Mrs Tin arrived home yesterday proudly wearing the medal that she and all of the other participants received for running in the Women’s Mini Marathon. This started a discussion as to who in the family has most medals. Someone would boast of a medal from the Three-Legged Race at the School Sports Day, someone else would see their medal and raise them an Egg-and-Spoon Race medal from two years earlier, Mrs Tin was forced to play the card of her Cup-Winner’s medal from the days when she played cricket.
I sat listening, unwilling to blow my own trumpet, because I don’t own a trumpet. But rivalry is a fundamental part of Tinhouse life, and eventually I felt obliged to mention all of my soccer trophies.
For someone who was a fairly average footballer I have an array of these that make me look like an Irish Ronaldo (O’Ronald, perhaps). A couple were won in those five-or-six-a-side competitions that they play in resorts in Ibiza or Majorca on blazingly hot afternoons, where simply being less hungover than the other teams will generally get you at least as far as the semi-final. Back in Ireland I seemed to be lucky in that every team I ever played for had at least one truly outstanding player who would single-handedly drag us through game after game.
The biggest and most impressive of my trophies, though, is one a massively gaudy thing about two feet tall, which I bloody well can’t find just when I wanted to show it to you all. I remember the day well, and am horrified by the fact that it was in 1982, thirty years ago. I remember that I was captain of our team, which is why I still have the trophy. I remember that Mrs Tin and the other girlfriends (WAGs I suppose you’d call them now, though I wouldn’t dare, since I still know quite a lot of them) made pom-poms, learned songs, wore short skirts and acted as cheerleaders (the Tinkids will one day realise that battiness runs deep in their genes, and not just from their father’s side). I remember that the final score was one-nil.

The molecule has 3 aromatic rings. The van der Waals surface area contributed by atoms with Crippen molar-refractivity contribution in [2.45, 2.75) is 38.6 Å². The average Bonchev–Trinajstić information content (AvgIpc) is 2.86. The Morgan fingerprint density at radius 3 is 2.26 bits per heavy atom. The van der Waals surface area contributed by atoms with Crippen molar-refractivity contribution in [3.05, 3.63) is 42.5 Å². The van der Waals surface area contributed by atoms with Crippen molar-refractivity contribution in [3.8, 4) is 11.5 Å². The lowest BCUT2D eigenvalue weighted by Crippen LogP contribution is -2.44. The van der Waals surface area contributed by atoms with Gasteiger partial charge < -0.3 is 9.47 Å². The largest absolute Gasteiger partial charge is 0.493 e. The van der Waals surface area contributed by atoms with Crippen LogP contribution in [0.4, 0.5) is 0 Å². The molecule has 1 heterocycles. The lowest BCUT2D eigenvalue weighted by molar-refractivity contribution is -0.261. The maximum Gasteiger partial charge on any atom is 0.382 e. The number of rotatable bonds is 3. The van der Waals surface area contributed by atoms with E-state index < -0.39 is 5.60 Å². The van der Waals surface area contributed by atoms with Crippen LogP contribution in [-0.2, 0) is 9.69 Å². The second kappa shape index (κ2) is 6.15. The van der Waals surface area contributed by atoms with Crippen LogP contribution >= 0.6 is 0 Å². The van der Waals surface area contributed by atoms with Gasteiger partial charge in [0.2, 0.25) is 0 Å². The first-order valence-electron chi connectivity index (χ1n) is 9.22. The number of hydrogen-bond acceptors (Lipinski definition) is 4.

To the others.
Many of our team blamed our goalkeeper for our defeat, reckoning that if only he’d found time to run the length of the field and score a couple of goals in between diving around saving thirty-nine of the forty attempts at goal that the opposition rained in at him from all angles then we’d have won.
There was a booze-up for both teams in a pub afterwards, and the winners displayed the trophy proudly on a table in the middle of the room. Someone on our team suggested it would be funny to take it and hide it, my car was nearest, so trophy was put in my boot.
And funny it might have been if we’d given it back after an hour. Or even two. Even after I’d driven home with it the situation could still have been rescued if I’d returned it the following day, but I chickened out, and by the time the team met again the following Thursday we all agreed that it was now too late. So we kept it, the other team simply believed they’d left it behind in the pub and the incident faded into ancient history.
There is a plaintive phrase often heard in sport. England came out with it after Maradona’s “Hand of God” goal in the 1986 World Cup. The US basketball team came out with it after their last-second defeat to the USSR in the 1972 Olympics. We Irish came out when it when Thierry Henry handled the ball twice on the way to setting up the French goal that put us out of the last World Cup. But no-one can say it as truthfully as the football team of Dublin North can.
They wuz robbed.